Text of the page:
Rig-‘dzin Chos-kyi-grags-pa says in his commentary on dGongs gcig 2.5: “We do not maintain that this cognitive misorientation is like fainting to unconsciousness or like a ‘not seeing with one’s eyes,’ but that cognitive misorientation is a grasping of the marks of delusion that obscure true reality (de kho na nyid kyi don la bsgribs pa), i.e. just that which is the root of the five poisons.”
Note that this is his definition of (Skt.) avidya (Tib. ma rig pa), which is often translated as ‘ignorance’, in the sense of “lack of knowledge or information” and the like. But as the commentator points out, it is not to be understood as a simple passive ‘not-knowing’ of something, i.e. as a blank spot in one’s knowledge. It is rather an active mistake-making in the sense of a mis-performance of one’s cognition, as it is a “grasping of the marks of delusion that obscure true reality.”
This understanding has consequences for how avidya can be removed. As the true knowledge is already present as ‘true reality’ (tathata, Tib. de kho na nyid), but is obscured by “the grasping of the marks of delusion,” it is that grasping that has to be removed, and that cannot be achieved merely by intellectual knowledge.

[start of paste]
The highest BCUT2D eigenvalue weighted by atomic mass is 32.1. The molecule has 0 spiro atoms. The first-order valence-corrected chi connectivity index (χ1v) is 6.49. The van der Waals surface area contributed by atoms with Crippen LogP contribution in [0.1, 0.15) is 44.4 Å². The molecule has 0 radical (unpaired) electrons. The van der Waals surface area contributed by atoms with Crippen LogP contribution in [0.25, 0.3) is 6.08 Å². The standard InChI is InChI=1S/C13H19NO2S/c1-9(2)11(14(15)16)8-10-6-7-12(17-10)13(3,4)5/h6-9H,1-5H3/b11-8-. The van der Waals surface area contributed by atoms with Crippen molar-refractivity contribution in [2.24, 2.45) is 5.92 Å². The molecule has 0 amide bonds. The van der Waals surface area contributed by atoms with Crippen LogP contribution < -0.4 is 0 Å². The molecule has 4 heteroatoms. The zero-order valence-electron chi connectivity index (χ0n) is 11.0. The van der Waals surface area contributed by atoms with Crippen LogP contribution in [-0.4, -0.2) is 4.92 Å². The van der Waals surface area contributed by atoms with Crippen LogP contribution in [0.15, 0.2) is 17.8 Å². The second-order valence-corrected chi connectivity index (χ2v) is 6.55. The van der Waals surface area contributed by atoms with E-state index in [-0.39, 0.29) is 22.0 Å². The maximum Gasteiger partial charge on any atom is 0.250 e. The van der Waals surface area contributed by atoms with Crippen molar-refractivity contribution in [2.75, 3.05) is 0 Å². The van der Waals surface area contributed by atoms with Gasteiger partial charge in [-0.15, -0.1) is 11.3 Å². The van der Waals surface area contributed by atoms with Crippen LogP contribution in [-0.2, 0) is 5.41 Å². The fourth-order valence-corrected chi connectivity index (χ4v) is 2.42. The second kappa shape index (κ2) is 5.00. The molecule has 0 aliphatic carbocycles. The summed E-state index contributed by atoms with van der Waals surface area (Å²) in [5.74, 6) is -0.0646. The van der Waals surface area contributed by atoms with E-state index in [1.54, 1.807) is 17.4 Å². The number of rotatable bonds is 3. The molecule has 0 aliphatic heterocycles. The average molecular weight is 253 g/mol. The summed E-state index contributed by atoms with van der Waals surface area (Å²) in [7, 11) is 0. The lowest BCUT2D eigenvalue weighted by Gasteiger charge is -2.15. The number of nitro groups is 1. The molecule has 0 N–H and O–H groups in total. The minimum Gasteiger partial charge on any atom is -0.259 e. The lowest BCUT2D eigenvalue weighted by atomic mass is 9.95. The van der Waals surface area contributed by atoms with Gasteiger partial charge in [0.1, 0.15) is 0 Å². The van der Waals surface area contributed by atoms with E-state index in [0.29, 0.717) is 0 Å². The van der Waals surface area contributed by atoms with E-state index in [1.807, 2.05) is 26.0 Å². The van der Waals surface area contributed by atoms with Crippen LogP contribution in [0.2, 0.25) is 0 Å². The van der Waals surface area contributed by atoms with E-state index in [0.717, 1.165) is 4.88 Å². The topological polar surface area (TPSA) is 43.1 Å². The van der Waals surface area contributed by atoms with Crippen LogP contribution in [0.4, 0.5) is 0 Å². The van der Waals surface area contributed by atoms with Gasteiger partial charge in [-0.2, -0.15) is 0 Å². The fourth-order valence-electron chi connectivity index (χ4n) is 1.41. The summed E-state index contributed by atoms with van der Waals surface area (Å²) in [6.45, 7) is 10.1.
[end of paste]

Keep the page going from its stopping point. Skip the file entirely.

Already in the Analysis of the Dependent Origination-Sutta (Samyutta Nikaya ii 4) of early Buddhism, avidya is defined as not knowing suffering, its origination, its cessation, and the way that leads to its cessation. At least in the first instance—not knowing suffering—too, it is not a simple lack of information, but a misconstruction of suffering and pain, which is all-pervading, as pleasure and so forth, such as the belief that the fulfilment of desire leads to happiness. And avidya, it is noted, can also not simply be replaced by knowledge in any ordinary sense, but has to be removed by a combination of calm abiding (shamatha) and superior insight (vipashyana) (Anguttara Nikaya i 61).
Already Jäschke noted in his famous dictionary (1881) about ma rig pa: “… mostly used in the specific Buddhist sense, viz. for the innate principle and fundamental error of considering perishable things as permanent and of looking upon the external world as one really existing (…).”
Sarat Chandra Das, on the other hand, who otherwise copied freely from Jäschke, embezzles this important remark and explains ma rig pa as ‘ignorance’ in the sense of “not knowing the things and phenomena of the three worlds.”
In sum, it seems, it would be better to understand avidya not as ignorance (Lat. ignorare = not knowing), but rather as ‘mis-knowledge,’ in the sense of a cognitive misorientation, i.e. a grasping of error.